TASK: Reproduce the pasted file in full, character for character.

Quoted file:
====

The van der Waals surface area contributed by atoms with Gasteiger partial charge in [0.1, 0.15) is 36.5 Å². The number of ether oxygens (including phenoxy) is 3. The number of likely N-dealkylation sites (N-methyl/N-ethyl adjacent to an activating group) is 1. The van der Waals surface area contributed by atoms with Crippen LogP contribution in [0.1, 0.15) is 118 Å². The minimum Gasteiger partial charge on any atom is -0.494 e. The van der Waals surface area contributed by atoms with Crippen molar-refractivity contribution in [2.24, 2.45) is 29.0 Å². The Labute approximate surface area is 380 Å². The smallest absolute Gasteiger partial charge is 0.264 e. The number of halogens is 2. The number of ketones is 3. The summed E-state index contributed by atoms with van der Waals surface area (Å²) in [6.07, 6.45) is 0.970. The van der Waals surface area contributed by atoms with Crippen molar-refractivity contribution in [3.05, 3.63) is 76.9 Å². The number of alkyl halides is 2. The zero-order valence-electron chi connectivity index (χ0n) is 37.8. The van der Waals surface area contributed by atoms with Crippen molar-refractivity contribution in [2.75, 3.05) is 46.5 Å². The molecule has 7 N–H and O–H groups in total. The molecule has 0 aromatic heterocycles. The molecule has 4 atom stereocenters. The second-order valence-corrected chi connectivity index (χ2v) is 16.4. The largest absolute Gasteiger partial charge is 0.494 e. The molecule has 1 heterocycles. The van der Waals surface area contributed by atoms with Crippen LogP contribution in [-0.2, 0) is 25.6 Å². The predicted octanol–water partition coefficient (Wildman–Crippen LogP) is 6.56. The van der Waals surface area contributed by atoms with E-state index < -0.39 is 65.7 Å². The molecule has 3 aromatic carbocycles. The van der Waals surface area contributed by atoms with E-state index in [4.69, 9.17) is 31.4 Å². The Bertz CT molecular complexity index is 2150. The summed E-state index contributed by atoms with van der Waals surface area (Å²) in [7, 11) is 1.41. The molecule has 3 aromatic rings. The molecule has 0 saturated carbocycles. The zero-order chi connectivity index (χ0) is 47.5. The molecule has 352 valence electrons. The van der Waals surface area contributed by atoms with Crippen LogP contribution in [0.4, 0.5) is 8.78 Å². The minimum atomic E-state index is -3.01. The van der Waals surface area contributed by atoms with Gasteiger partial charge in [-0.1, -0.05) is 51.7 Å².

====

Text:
The van der Waals surface area contributed by atoms with Gasteiger partial charge in [0.1, 0.15) is 36.5 Å². The number of ether oxygens (including phenoxy) is 3. The number of likely N-dealkylation sites (N-methyl/N-ethyl adjacent to an activating group) is 1. The van der Waals surface area contributed by atoms with Crippen LogP contribution in [0.1, 0.15) is 118 Å². The minimum Gasteiger partial charge on any atom is -0.494 e. The van der Waals surface area contributed by atoms with Crippen molar-refractivity contribution in [2.24, 2.45) is 29.0 Å². The Labute approximate surface area is 380 Å². The smallest absolute Gasteiger partial charge is 0.264 e. The number of halogens is 2. The number of ketones is 3. The summed E-state index contributed by atoms with van der Waals surface area (Å²) in [6.07, 6.45) is 0.970. The van der Waals surface area contributed by atoms with Crippen molar-refractivity contribution in [3.05, 3.63) is 76.9 Å². The number of alkyl halides is 2. The zero-order valence-electron chi connectivity index (χ0n) is 37.8. The van der Waals surface area contributed by atoms with Crippen molar-refractivity contribution in [2.75, 3.05) is 46.5 Å². The molecule has 7 N–H and O–H groups in total. The molecule has 0 aromatic heterocycles. The molecule has 4 atom stereocenters. The second-order valence-corrected chi connectivity index (χ2v) is 16.4. The largest absolute Gasteiger partial charge is 0.494 e. The molecule has 1 heterocycles. The van der Waals surface area contributed by atoms with Crippen LogP contribution in [-0.2, 0) is 25.6 Å². The predicted octanol–water partition coefficient (Wildman–Crippen LogP) is 6.56. The van der Waals surface area contributed by atoms with E-state index < -0.39 is 65.7 Å². The molecule has 3 aromatic carbocycles. The van der Waals surface area contributed by atoms with E-state index in [4.69, 9.17) is 31.4 Å². The Bertz CT molecular complexity index is 2150. The summed E-state index contributed by atoms with van der Waals surface area (Å²) in [7, 11) is 1.41. The molecule has 3 aromatic rings. The molecule has 0 saturated carbocycles. The zero-order chi connectivity index (χ0) is 47.5. The molecule has 352 valence electrons. The van der Waals surface area contributed by atoms with Crippen LogP contribution in [0.4, 0.5) is 8.78 Å². The minimum atomic E-state index is -3.01. The van der Waals surface area contributed by atoms with Gasteiger partial charge in [-0.1, -0.05) is 51.7 Å².